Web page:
The morning after I realized the truth, Carla took samples of my blood to the SCID specialist, Dr. Chase. We’re in his office now, waiting to be called. And even though I know what he’ll say, I’m dreading the actual medical confirmation.
Who will I be if I’m not sick?
A nurse calls my name and I ask Carla to stay in the waiting room. For whatever reason, I want to hear this news alone.
Dr. Chase stands when I walk in. He looks just like the photos of him on the web—older white man with graying hair and bright black eyes.
He looks at me with a mixture of sympathy and curiosity.
He gestures for me to sit, and waits until I do to sit himself.
“Your case,” he begins, and then stops.
“It’s OK,” I say. “I already know.”
He opens a file on his desk, shakes his head like he’s still puzzled at the results. “I’ve gone over these results time and again. I had my colleagues check to be absolutely certain. You’re not sick, Ms. Whittier.”
He stops and waits for me to react.
I shake my head at him. “I already know,” I say again.
“Carla—Nurse Flores—filled me in on your background.” He studiously flips through a few more pages, trying to avoid saying what he says next. “As a doctor, your mother would’ve known that. Granted, SCID is a very rare disease and it comes in many forms, but you have none, absolutely none, of the telltale signs of the disease. If she did any research, any tests at all, she would’ve known that.”
The room falls away and I’m in a featureless white landscape dotted with open doors that lead nowhere.
He’s looking at me expectantly when I finally come back to my body. “I’m sorry, did you say something?” I ask.
“Yes. You must have some questions for me.”
“Why did I get sick in Hawaii?
“People get sick, Madeline. Normal healthy people get sick all the time.”
“But my heart stopped.”
“Yes. I suspect myocarditis. I spoke with the attending in Hawaii as well. She suspected the same thing. Basically at some point in your past you probably had a viral infection that weakened your heart. Had you been experiencing any chest pain or shortness of breath when you were in Hawaii?”
“Yes,” I say slowly, remembering the squeezing of my heart that I’d willfully ignored.
“Well, myocarditis seems like a likely candidate.”
I don’t have any other questions, not for him anyway. I stand. “Well, thank you very much, Dr. Chase.”
He stands, too, agitated and seeming even more nervous than before. “Before you go there’s one more thing.”
I sit back down. “Because of the circumstance of your upbringing, we’re not sure about the state of your immune system.”
“What does that mean?”
“We think it’s possible that it’s underdeveloped, like an infant’s.”
“Your immune system hasn’t been exposed to a lifetime of common viruses and bacterial infections. It hasn’t had time to get experience with fighting these infections. It hasn’t had time to get strong.”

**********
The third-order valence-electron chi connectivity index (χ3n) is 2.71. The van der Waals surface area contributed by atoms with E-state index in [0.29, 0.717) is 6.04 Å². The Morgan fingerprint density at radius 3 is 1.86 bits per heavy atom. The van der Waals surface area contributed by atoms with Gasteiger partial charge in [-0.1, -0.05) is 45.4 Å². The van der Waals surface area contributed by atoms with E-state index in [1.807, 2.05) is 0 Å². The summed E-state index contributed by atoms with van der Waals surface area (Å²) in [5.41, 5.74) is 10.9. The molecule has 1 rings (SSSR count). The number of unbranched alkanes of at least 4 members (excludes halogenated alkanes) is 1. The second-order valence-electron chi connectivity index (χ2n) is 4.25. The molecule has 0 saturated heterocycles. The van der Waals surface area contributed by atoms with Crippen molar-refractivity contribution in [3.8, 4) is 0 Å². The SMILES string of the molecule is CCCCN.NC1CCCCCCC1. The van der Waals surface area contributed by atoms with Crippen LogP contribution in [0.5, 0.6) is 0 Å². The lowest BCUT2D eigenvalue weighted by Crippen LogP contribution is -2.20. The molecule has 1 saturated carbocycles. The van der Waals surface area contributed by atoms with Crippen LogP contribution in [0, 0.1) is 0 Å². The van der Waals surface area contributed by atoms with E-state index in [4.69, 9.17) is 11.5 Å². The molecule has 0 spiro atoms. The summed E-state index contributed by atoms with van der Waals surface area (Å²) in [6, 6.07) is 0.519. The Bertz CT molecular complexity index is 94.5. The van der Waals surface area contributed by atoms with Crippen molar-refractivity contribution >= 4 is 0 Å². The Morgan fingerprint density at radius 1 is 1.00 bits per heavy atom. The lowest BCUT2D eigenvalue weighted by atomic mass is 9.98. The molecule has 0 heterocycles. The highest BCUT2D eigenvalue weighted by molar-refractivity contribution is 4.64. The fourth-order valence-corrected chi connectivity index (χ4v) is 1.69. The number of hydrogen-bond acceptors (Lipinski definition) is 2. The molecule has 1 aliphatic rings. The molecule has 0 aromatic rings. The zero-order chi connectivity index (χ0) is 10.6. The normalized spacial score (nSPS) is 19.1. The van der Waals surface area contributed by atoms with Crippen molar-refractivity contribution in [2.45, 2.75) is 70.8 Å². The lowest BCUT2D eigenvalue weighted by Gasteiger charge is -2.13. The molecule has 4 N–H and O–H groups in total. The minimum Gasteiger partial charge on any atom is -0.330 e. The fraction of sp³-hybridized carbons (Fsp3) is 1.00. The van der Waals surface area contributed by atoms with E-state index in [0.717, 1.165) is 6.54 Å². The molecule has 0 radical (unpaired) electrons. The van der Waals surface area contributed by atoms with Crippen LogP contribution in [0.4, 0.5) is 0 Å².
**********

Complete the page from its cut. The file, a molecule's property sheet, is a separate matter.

“So I’m still sick?”
He leans back in his chair. “I don’t have a good answer for you. We’re in uncharted territory here. I’ve never heard of a case like this. It may mean that you’ll get sick more often than people with healthy immune systems. Or it may mean that when you do get sick, you’ll get very severely sick.”
“How will I know?”
“I don’t think there’s any way to know. I recommend caution.”
We schedule weekly follow-up visits. He tells me that I should take it slowly as I start to see the world—no big crowds, no unfamiliar foods, no exhaustive physical activity.
“The world isn’t going anywhere,” he says as I leave.
After the Death of
I spend the next few days searching for more information, for anything that will explain what happened to me and what happened to my mother. I want a diary with her thoughts laid out in legible ink. I want her madness clearly delineated so that I can trace its history and my own. I want details and explanations. I want to know why and why and why. I need to know what happened, but she can’t tell me. She’s too damaged. And if she could? Would it make a difference? Would I understand? Would I understand the depth of grief and fear that could’ve led her to take my entire life away from me?
Dr. Chase tells me that he thinks she needs a therapist. He thinks it might be a long time before she’s able to tell me exactly what happened, if ever. He guesses that she suffered some sort of a breakdown after my dad and brother died.
Carla uses all her persuasive powers trying to convince me not to leave home. Not just for my mom’s sake, but for my own. My health is still an unknown.
I consider e-mailing Olly, but so much time has passed. I lied to him. He’s probably moved on. He’s probably found someone else. I’m not sure I can endure any more heartbreak. And what would I say? I’m almost not sick?
In the end Carla convinces me to stay with my mom. She says I am a better person than that. I’m not so sure. Whoever I was before I found out the truth has died.
One Week A.D.
I have my first weekly visit with Dr. Chase. He urges caution.
I install a lock on my bedroom door.
Two Weeks A.D.
Three Weeks A.D.
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